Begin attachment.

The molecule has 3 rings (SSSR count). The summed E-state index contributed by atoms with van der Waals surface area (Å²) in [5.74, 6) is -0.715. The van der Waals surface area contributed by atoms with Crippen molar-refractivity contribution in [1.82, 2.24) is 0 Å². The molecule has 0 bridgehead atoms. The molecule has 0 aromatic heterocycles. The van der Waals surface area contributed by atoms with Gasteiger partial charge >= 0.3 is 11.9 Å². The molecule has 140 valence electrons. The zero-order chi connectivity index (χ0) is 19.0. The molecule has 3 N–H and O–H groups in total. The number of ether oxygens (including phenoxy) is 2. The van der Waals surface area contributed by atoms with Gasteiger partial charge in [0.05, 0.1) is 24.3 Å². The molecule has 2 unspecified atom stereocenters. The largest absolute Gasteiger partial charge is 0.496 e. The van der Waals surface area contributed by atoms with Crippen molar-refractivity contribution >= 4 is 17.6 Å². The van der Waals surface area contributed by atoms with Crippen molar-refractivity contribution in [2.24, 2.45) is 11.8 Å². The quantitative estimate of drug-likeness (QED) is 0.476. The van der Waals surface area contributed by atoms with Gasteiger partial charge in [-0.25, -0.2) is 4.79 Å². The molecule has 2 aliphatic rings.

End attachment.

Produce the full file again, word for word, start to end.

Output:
The molecule has 3 rings (SSSR count). The summed E-state index contributed by atoms with van der Waals surface area (Å²) in [5.74, 6) is -0.715. The van der Waals surface area contributed by atoms with Crippen molar-refractivity contribution in [1.82, 2.24) is 0 Å². The molecule has 0 bridgehead atoms. The molecule has 0 aromatic heterocycles. The van der Waals surface area contributed by atoms with Gasteiger partial charge >= 0.3 is 11.9 Å². The molecule has 140 valence electrons. The zero-order chi connectivity index (χ0) is 19.0. The molecule has 3 N–H and O–H groups in total. The number of ether oxygens (including phenoxy) is 2. The van der Waals surface area contributed by atoms with Gasteiger partial charge in [0.05, 0.1) is 24.3 Å². The molecule has 2 unspecified atom stereocenters. The largest absolute Gasteiger partial charge is 0.496 e. The van der Waals surface area contributed by atoms with Crippen molar-refractivity contribution >= 4 is 17.6 Å². The van der Waals surface area contributed by atoms with Crippen molar-refractivity contribution in [2.24, 2.45) is 11.8 Å². The quantitative estimate of drug-likeness (QED) is 0.476. The van der Waals surface area contributed by atoms with Gasteiger partial charge in [-0.25, -0.2) is 4.79 Å². The molecule has 2 aliphatic rings.